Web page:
Yesterday, on Facebook, I read a post comparing conservatives in Tennessee to the Taliban. Yes, the Taliban.
Was it meant in jest? Was it simply sarcasm? Was it some form of sophisticated humor far above my intellectual capabilities? In any case, I did not find it humorous, but offensive. Let me quote to you what the author wrote, but just in case I’m missing something, I won’t name names – since the Taliban might get offended, and you know how that could go.
“Family Values is the Sharia Law of East Tennessee… [Rich and White] are the only two qualities required to hold office here in the Taliban region of East Tennessee.”
It’s easy to come down hard on unloving, graceless, legalistic Christians (or at least those who claim to be) when they try to push their beliefs. I mean, if all you ever experience is the literal version of Dana Carvey‘s SNL character Church Lady, then that kind of self-righteous, churchy, hate mongering is easy to condemn.
But in reality, the ones my friend (yes, it’s a friend) were comparing to the Taliban are those who strongly believe abortion is wrong, that wine sales should be confined to the liquor store, and that one shouldn’t have to check his religion at the door when either voting or running for office. The Tennessee “church ladies” were even likened to Taliban because of their supposed hypocritical support for a less-than-godly candidate. But is the Taliban characterization fair? I don’t think so.
With the exception of the insane radical who has no clue what it means to follow Christ (yet claims to be a Christian), even the most conservative of conservatives, even the most severely Independent Fundamental Bapticostalite-type is nothing, NOTHING like the Taliban!
Give me a break!
For example, let’s compare reactions. Last week a Baptist church in my town was savagely vandalized. What did we do? We prayed that justice would be done, that the vandal would be caught, AND that our community could find a way to show him the love of Christ. What would the Taliban have done in the same situation? Well, as a clue, just last week a missionary friend informed us of a couple in his town that was burned alive after being accused of burning some pages from the Koran. The 26 year-old couple, parents of 4, were repeatedly thrown onto a fire as they pleaded their innocence. But hey, those Christians were taught a lesson, weren’t they?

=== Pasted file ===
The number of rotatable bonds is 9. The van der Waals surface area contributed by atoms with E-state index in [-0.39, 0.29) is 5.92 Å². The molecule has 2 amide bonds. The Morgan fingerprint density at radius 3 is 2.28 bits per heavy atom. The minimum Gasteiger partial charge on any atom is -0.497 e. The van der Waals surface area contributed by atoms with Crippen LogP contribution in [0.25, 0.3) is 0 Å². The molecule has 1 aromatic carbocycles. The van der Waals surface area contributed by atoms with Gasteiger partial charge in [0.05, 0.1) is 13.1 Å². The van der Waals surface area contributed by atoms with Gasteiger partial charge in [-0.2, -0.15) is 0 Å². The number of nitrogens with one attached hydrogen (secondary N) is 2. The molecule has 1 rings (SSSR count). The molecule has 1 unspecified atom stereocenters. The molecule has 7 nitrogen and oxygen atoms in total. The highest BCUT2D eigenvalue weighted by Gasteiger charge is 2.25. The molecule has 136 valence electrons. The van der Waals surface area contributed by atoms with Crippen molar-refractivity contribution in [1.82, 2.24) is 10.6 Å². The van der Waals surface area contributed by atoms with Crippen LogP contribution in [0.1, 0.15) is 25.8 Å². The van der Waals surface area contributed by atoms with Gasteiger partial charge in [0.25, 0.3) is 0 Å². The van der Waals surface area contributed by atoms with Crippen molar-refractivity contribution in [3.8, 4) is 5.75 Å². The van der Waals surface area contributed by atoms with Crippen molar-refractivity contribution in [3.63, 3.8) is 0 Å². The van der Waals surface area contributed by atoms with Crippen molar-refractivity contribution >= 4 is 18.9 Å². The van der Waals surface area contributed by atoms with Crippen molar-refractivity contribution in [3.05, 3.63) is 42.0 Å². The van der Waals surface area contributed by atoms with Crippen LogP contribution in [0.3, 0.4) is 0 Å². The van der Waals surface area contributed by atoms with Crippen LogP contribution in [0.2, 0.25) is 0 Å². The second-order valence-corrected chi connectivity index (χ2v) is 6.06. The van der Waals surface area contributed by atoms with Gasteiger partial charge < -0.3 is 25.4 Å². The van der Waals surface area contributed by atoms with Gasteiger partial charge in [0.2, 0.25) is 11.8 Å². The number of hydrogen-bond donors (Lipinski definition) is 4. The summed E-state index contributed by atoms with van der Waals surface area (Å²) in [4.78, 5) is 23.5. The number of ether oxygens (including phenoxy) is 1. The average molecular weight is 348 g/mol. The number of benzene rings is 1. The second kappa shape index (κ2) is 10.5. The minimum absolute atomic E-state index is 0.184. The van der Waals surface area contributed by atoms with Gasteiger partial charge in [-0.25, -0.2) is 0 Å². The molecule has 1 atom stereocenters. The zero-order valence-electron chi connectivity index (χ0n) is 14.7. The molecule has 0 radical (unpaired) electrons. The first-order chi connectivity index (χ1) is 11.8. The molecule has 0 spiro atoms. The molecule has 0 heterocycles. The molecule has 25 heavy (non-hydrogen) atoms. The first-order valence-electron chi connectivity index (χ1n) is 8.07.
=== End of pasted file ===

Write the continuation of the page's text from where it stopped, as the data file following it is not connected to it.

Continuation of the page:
Had the Christians in Lookout Valley, Tennessee, been the Taliban, we would have united after our morning prayers, then killed the teenager who destroyed the church. After that, like so often is the case with Muslim mobs, we would have looted, raped, and crucified anyone who looked like an atheist or liberal, then burned our own businesses – just to make a point.
But we didn’t, did we?
And what about that election? What about those dreadfully religious, abortion-regulating votes?
- You mean those votes cast in a fair election after which no one was shot, beheaded, or blown up by a car bomb?
- You mean the election to which women were allowed to drive themselves?
- You mean that election we actually HAD?!
I guess the Tennessee Taliban never got the memo from headquarters. You know, the one that says, “Tyranny good…democracy bad.”
So, what’s my point? It does not further the quest for Christian unity and understanding when we intentionally use blatantly derogatory labels to demonize those with whom we disagree, especially when we agree on far more things than we don’t.
If my interpretation of the reason for using the “Taliban” term was flawed, then I sincerely apologize. I understand, as pointed out by my wife and children, I can blow things way out of context. But, if I was, as I suspect, lumped in with those who kill those with whom they find the least bit of variance, I’m hurt.
Labeling those who were only doing their civic duty, and had they lost would have only complained and whined, as the “Taliban” was an unfortunate use of words. But unlike the Taliban, we will forgive.